I apologize, as this is a cross-post, but this forum seemed more appropriate for it and I couldn't figure out how to delete it from the other forum...
I recently had Time Warner Cable installed at my house - both TV/DVR and Internet. Our house is 650' off the road, and when it was being built the builder coordinated with Time Warner and they pulled the big cable (1-1.5" in diameter) to what I believe is an amplifier about 75-100' from the house. From there it switches to an orange cable that comes into the house.
In the house, the Cable technicians set me up like follows:
The internet is fine - I'm peaking at about 26Mb download and about 1.5Mb upload
The DVR (a Scientific Atlanta Explorer 8300HDC)/TV combo works fine.
They set me up with one extra jack that the technician said could be simply plugged into anything that could decode analog cable signals for the first 70 channels. I ran QuadShield Coax (RG-6 from Monoprice) to that jack and plugged on my EyeTV 250 and I get the following picture:
So I am looking for help as to why the secondary picture is coming out so wavy. Do I need to order a better splitter? The rest of the system works fine, so the splitter is the only thing I can think of.
[EDIT] I took my machine with the EyeTV 250 attached to it downstairs where the splitter is, and attached a short 6' RG-6 cable that the installers left for me between the EyeTV 250 and the splitter. It made no difference in the signal, so I believe the cable run from the splitter to my office is fine. I believe the issue is at the splitter. Also, when looking at the "Signal Strength" reading in the EyeTV software, it gives me a strength reading of 29%. Not sure if that's accurate or even helpful, but there you are.
Perhaps that's AC Ripple due to the DC device power supply. I suspect the MAC itself if it's powered by a wall wart. Is the wall wart AC plug polarized? If not, reverse the plug. As a non-tech, that's where I would start. Your results may vary.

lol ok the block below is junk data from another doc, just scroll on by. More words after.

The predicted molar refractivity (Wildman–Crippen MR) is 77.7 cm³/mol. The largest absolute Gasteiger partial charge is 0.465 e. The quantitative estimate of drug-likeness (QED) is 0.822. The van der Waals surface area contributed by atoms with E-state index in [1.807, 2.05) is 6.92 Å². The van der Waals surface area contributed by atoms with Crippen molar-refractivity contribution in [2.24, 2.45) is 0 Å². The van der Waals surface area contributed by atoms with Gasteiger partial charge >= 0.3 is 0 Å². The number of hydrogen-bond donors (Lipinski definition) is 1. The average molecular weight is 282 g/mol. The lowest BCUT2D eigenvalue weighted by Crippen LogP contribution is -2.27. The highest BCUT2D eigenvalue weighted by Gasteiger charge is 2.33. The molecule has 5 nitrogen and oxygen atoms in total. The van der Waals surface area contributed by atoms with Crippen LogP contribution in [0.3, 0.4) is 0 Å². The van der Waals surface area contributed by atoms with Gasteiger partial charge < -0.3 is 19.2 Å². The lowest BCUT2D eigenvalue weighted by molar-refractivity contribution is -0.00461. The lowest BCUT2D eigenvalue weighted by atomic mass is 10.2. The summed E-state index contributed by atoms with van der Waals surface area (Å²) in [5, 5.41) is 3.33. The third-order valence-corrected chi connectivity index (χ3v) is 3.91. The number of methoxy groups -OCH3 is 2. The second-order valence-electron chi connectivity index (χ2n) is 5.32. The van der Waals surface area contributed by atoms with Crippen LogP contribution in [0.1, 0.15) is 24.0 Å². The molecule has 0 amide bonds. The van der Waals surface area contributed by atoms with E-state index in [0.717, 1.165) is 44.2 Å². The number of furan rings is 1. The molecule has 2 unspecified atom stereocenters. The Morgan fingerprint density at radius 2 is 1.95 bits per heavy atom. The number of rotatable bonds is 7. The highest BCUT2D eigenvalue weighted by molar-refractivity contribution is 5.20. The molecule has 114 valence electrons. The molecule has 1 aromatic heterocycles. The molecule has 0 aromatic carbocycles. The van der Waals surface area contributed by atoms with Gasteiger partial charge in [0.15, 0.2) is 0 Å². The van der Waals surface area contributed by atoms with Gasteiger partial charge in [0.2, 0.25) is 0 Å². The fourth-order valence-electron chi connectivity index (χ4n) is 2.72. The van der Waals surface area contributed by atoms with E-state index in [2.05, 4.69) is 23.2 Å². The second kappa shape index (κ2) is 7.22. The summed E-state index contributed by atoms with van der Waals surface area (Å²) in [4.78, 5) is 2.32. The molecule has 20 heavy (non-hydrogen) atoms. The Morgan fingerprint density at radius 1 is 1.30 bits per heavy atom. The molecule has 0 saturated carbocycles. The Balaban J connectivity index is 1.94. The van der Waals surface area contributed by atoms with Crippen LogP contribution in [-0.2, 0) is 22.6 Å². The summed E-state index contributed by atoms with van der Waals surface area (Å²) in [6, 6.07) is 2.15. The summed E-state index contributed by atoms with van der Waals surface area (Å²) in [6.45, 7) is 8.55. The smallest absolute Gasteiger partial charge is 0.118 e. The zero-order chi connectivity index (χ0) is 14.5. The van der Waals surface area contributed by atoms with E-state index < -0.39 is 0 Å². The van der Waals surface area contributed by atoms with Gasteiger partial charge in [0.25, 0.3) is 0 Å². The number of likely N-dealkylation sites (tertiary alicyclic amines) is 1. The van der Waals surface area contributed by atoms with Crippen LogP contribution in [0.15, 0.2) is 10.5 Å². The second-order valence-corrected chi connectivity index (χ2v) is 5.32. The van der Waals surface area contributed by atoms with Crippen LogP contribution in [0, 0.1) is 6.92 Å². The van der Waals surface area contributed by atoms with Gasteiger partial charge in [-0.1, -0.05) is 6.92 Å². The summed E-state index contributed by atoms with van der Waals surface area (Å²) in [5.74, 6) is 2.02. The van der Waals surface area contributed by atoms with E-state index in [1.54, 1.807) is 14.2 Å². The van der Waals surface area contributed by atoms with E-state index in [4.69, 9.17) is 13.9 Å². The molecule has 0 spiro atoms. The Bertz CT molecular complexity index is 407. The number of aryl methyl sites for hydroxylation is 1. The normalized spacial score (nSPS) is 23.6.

Addendum: Years ago our local cable service had those same wavy (herringbone) lines on their channel 19. Channel 19 was reserved for a service that few watched--Tempo--but I watched some pretty obscure movies on Tempo. When NBC bought out Tempo, rebranding it as CNBC, their new network got a better channel location without the wavy lines.
I'd give TW a call to diagnose.
What channel is that? Are you seeing the same noise on other channels, and what are they (number)?
It looks like FM Ingress, which you would be seeing full-time on channels 95-97 (which are the same frequency as 88-108 MHz FM Radio).
If you see something like that on other channels, especially if intermittent, it may be from 2-way radio...you'll see it come and go as they key their transmitter to talk.
If you see it across many channels, especially if you see vertical lines (the "edges" of some other channels' frames, it might be intermodulation from an amplifier being overloaded. But, if you don't have any amps in your home, then it would have to be a problem with the Cable company's "Line Extender" amplifier...you'd see the same effect on all your sets in analog mode.
So, probably a bad shield connection on the line between the tap and splitter. Or, you may be located very close to the transmitter that is interfering.
His cross-post can be found here
. A couple of the suggestions given there were replace the pre-molded fittings and the lines look like impedance mismatch.
Looks like RF crap from your Mac (computers generate some powerful interference) getting into the tuner. You can easily eliminate the splitter as the culprit by simply swapping the legs. Check that all your coax connections are clean and tight. Maybe try a different USB port and cable.
why not just use an unbalanced 3-way splitter? it will clean up your wires big time.
modem goes on 3.5 db leg